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hashCode problem

 
Sanjeev Singh
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From enthuware.

Which of the following statements are correct regarding the above class?
Select 1 correct option.
a) This is an invalid implementation of hashCode() method with respect to the given equals() method.
b) Only one of the Info objects will be stored in the HashMap.
c) Both the objects will be stored in the HashMap.
d) An exception will be thrown at run time at line .

I was expecting c) to be correct,as the keys are meaningfully unequal.But the answer says a) as a correct answer?
s1 will return same hashCode for both the keys.SO that is not invalid.
Can anybody please explain?
 
Ernest Friedman-Hill
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If s1, s2 and s3 are "aa", "bb", and "cc" in one object, and "a" "abb", and "cc" in another, this equals() method would return "true", but the hashCode() method would return different values -- and that's a violation of hashCode()'s contract: it must return equal values for any two objects for which equals() returns true.
 
Sanjeev Singh
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Thanks Ernest,
I got the point that it is violating the hashcode() and equal() contract.
 
Shiva Mohan
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Hi,

1. why do we need to substitute different values and do workout since for this class class is particularly specified by the programmer with the values


Info i1 = new Info("aaa", "aaa", "aaa");
Info i2 = new Info("aaa", "bbb", "ccc");


why don't we just substitute the above i1 and i2 values only for equlas() and hashcode() findings and come to the conclusion that "Thia is an valid implementation of hashCode() method with respect to the given equals() method. ?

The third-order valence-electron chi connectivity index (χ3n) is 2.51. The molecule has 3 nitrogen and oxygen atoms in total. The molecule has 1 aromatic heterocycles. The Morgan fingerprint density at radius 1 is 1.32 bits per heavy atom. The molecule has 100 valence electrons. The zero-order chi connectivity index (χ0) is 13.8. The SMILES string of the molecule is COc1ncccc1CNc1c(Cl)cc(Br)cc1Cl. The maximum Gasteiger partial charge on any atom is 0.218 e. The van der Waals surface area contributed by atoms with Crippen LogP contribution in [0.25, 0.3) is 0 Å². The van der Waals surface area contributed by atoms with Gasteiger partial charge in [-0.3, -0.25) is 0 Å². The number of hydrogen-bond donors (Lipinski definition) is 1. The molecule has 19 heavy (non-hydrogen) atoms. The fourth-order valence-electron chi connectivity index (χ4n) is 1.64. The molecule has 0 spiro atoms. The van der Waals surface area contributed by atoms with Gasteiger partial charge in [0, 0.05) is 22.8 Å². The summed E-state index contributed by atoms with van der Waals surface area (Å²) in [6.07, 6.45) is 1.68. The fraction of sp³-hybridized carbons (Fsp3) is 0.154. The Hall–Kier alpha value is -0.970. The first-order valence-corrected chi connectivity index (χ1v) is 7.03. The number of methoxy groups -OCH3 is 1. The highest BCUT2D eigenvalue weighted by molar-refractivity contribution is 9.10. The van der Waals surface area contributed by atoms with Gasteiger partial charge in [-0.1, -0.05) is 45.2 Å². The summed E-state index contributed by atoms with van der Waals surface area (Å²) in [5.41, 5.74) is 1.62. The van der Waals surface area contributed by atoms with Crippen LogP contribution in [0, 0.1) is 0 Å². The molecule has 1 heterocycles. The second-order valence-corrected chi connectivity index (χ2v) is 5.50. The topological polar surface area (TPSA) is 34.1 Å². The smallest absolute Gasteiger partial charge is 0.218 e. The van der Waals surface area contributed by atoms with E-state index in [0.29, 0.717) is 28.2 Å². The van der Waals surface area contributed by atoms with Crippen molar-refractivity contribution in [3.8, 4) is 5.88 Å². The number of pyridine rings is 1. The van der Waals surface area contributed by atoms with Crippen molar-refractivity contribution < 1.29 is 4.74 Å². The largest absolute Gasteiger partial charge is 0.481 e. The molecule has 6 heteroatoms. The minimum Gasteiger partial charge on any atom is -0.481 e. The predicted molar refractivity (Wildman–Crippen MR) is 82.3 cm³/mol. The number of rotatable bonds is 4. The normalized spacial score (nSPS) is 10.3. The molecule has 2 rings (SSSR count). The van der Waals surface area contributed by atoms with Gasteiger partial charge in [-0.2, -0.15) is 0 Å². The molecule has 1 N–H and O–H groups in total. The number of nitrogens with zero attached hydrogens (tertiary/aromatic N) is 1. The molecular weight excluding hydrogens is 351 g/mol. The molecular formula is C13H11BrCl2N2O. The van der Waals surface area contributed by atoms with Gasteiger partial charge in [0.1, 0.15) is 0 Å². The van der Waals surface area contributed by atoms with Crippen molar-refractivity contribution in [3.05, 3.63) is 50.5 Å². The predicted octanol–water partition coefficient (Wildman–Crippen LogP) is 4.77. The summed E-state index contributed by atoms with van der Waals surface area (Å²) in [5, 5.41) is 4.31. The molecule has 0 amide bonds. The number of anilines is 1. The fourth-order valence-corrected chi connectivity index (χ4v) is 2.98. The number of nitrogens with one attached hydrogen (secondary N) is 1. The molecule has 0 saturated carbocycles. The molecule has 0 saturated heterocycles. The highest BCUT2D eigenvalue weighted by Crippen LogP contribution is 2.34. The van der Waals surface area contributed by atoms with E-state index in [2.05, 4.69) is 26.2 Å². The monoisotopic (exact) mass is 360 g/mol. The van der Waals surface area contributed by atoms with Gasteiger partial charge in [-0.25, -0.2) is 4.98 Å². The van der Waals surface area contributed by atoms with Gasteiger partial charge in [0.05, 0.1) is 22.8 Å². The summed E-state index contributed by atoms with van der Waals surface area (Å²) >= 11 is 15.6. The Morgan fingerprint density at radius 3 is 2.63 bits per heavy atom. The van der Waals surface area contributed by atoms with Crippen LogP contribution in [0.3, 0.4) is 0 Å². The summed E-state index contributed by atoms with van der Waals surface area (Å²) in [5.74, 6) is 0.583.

2. why c option is not correct.Please Help.
 
Anton Uwe
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As Ernest Friedman-Hill already stated the implementation of "equals(...)" and "hashcode(...)" are not appropriate. So, answer a) is correct.
But of cause answer c) is correct, too.
 
Remko Strating
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Answer C is correct.

If the HashMap was a HashSet then Answer C would be incorrect, because a HashSet cares about uniqueness which is determined by the equals method.
 
Paul Anilprem
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Hi Sanjeev,
Can you please quote the questionid of the question? I remember discussing this sometime back and option c was deemed to cause unnecessary diversion from the main point. This was later modified.
 
Shiva Mohan
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Thanks for the reply Anton and Wilhelm.
While I apply the values given in the question, I get answer (c) as the correct answer for the question.

I also understand Ernest's explanation as to how we might get answer (a) to be the correct answer for this question, if we apply the values as follows: (s1, s2 and s3 are "aa", "bb", and "cc" in one object, and "a" "abb", and "cc" in another)